GUILLERMO DEL TORO has landed on his feet, hard: Deadline reports that his first post-Hobbit directing gig will be his long-gestating passion project, an adaptation of the seminal H.P. Lovecraft novella At the Mountains of Madness. Del Toro put a substantial, ten-year deal with Universal on hold to direct The Hobbit, postponing the production of several dream genre vehicles, including new, perhaps definitive versions of Frankenstein and Jekyll and Hyde, a film of Dan Simmons’ neo-Victorian Drood, and Madness. His return to America has apparently borne fruit, with James Cameron of all people stepping on board as producer to bring Del Toro’s ultimate movie to screens. A script has long been written, and Deadline reports pre-production may begin in weeks with production commencing next year.
Madness is a key tale in Weird horror writer Lovecraft’s Cthulhu mythos, wherein an expedition to the Antarctic in the 1930s awakens horrific old gods linked to the origins of humanity. A film would be that now-rare beast: a horror tentpole movie, with a big budget to bring an epic of Weird Fiction to the screen. Between the unexpected mass success of Avatar and Inception, the rejection by audiences of returns-to-the-well like The A-Team and Robin Hood, and the studio support for visionary projects like this, might we be seeing a rise in auteur-driven blockbusters? Granted, Cameron’s involvement no doubt helped a lot – he and Christopher Nolan are probably the only filmmakers who can make anything they want on a large budget – and it will be in 3D, but this is still hugely encouraging. I’m off to read the book.
THE AVENGERS ASSEMBLED at Comicon last weekend, as expected, and what a thrill it was. Marvel pulled it off, gathering the entire lineup cast so far on stage together at the end of Saturday’s Marvel panel, along with writer/director Joss Whedon: Robert Downey Jr. (Tony Stark/Iron Man), Samuel L. Jackson (Nick Fury), Chris Evans (Captain America), Chris Hemsworth (Thor), Scarlett Johansson (Black Widow), Clark Gregg (Agent Coulson), and the new arrivals: Jeremy Renner and Mark Ruffalo were both confirmed as Hawkeye and the Hulk, respectively.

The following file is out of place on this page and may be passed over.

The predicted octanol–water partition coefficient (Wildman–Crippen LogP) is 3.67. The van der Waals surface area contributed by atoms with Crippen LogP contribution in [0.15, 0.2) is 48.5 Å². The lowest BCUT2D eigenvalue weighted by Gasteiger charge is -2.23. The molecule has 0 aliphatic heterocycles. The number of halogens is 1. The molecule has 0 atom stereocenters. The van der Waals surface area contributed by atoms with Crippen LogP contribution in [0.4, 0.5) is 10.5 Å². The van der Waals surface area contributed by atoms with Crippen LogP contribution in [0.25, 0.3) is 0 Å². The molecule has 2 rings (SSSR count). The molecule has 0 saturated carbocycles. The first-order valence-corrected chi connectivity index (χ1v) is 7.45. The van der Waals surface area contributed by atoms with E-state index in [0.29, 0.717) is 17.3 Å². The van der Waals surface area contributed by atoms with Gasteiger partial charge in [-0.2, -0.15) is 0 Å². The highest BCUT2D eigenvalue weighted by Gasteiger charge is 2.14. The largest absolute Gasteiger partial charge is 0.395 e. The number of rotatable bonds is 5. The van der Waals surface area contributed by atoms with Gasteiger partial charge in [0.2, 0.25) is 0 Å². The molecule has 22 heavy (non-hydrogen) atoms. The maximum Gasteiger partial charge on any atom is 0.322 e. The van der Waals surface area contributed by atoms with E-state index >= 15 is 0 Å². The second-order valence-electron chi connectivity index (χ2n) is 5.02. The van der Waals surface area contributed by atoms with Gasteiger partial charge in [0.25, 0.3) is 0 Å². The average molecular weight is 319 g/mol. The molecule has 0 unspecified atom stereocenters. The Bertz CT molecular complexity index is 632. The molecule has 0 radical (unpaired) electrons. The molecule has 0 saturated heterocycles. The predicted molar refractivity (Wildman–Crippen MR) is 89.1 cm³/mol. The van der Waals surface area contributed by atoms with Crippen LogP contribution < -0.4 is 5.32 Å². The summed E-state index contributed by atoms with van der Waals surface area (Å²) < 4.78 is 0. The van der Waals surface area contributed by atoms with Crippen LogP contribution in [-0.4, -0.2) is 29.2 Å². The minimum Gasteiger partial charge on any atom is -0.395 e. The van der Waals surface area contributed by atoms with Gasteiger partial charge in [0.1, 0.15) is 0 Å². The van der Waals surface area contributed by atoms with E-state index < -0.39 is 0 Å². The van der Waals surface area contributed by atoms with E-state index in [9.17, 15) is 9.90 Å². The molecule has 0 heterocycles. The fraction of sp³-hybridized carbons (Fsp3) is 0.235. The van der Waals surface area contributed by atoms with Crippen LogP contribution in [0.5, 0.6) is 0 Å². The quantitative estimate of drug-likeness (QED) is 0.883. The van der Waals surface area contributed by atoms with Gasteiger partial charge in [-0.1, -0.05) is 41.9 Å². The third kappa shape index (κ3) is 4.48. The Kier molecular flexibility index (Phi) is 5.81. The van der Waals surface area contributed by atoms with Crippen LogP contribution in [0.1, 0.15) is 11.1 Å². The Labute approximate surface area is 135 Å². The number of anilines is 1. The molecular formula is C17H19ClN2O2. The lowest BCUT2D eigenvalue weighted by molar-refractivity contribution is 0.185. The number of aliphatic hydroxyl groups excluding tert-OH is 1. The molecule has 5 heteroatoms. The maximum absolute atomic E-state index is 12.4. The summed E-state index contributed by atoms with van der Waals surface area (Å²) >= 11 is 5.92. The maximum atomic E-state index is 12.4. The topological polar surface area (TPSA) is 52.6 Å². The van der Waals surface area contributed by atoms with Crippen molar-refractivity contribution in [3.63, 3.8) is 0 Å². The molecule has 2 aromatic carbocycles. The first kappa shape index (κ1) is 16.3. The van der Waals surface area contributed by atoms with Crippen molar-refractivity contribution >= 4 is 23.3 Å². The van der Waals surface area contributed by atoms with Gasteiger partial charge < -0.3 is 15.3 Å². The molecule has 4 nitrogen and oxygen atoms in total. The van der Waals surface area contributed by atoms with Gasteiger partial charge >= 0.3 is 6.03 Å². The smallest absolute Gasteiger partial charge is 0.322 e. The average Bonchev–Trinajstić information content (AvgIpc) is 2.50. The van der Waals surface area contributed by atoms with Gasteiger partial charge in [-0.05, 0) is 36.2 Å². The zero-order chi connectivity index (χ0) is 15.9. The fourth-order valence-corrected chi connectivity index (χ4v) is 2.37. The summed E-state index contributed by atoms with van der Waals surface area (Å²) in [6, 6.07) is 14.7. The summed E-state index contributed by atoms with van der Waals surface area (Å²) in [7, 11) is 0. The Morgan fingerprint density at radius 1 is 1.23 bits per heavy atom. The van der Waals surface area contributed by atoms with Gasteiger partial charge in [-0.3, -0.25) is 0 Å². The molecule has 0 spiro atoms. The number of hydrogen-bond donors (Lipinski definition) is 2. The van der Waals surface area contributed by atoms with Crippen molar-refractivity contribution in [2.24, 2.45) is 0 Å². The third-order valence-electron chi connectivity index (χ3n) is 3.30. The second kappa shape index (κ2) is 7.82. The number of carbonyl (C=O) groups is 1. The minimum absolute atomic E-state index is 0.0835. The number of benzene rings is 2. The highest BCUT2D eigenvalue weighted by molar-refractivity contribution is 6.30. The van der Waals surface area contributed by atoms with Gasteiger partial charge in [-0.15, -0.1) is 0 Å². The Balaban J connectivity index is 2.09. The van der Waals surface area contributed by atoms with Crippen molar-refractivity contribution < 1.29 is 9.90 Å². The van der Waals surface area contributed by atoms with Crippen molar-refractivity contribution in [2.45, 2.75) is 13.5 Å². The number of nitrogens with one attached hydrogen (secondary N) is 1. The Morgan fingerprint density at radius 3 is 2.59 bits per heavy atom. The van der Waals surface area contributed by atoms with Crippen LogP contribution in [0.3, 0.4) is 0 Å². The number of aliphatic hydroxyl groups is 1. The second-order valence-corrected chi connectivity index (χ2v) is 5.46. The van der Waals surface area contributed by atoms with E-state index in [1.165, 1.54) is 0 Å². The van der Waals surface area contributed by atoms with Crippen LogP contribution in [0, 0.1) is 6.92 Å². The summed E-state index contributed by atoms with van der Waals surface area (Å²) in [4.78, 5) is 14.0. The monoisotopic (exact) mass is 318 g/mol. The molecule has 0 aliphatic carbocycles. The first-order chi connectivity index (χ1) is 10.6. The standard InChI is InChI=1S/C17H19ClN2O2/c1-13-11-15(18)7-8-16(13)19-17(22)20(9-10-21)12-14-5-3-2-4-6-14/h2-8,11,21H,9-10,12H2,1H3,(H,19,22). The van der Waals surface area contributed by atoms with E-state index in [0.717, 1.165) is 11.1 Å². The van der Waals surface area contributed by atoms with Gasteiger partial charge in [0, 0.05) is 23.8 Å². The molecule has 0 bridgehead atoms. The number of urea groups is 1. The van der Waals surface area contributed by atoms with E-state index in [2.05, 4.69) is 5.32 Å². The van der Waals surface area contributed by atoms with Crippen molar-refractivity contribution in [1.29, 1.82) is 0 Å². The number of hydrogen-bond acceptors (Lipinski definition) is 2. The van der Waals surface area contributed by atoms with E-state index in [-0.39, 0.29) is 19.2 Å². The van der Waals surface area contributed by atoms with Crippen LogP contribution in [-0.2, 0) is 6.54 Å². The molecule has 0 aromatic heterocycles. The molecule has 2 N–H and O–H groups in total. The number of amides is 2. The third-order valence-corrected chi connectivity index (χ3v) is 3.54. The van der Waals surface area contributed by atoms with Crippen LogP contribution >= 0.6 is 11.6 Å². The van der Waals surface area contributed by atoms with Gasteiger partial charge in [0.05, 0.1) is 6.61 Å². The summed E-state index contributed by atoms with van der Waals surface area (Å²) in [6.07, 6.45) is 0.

Snagging Ruffalo is significant, as he veers more to prestige fare and hasn’t taken on tentpole movies before, although I’m sure he’s been offered them. Whedon says he was his first choice, which is lovely, although we technically know that’s not true because he was in talks with Edward Norton. Alas, we must move on: Ruffalo’s a great choice and will convey Bruce Banner’s vulnerability expertly.
Likewise, Renner’s a terrific actor joining an already classy lineup – Marvel have accomplished great things so far with this project. Curiously though, despite the hullabaloo, the nascent studio has only had big hits with one character: Iron Man. Captain America and Thor have yet to prove their box office clout. It would be a crying shame if they flounder at the box office and enthusiasm for The Avengers among the general public wilts before it can even begin to grow. I imagine Marvel are hoping for the best very, very fervently.
COMICON also offered the usual array of first-look trailers, but only one has emerged online officially in any form: Zack Snyder’s Sucker Punch. He has wisely followed up Dawn of the Dead, 300, and Watchmen with his first original film, although it looks to be a pastiche of an immense number of pop culture influences. The setup is simple: a young woman committed to a mental institution by her father escapes to a fantasy world, but that world appears to be Lewis Carroll crossed with Tolkien, samurai films, machine guns, war movies, and who knows what else. It’s ambitious to incorporate so much into one movie without it feeling overstuffed, and we don’t know what Snyder’s like as a screenwriter, but it looks visually arresting. Plus, this is an original film made on a big budget servicing an auteur’s vision – you will notice a pattern here, non? Sucker Punch arrives in March.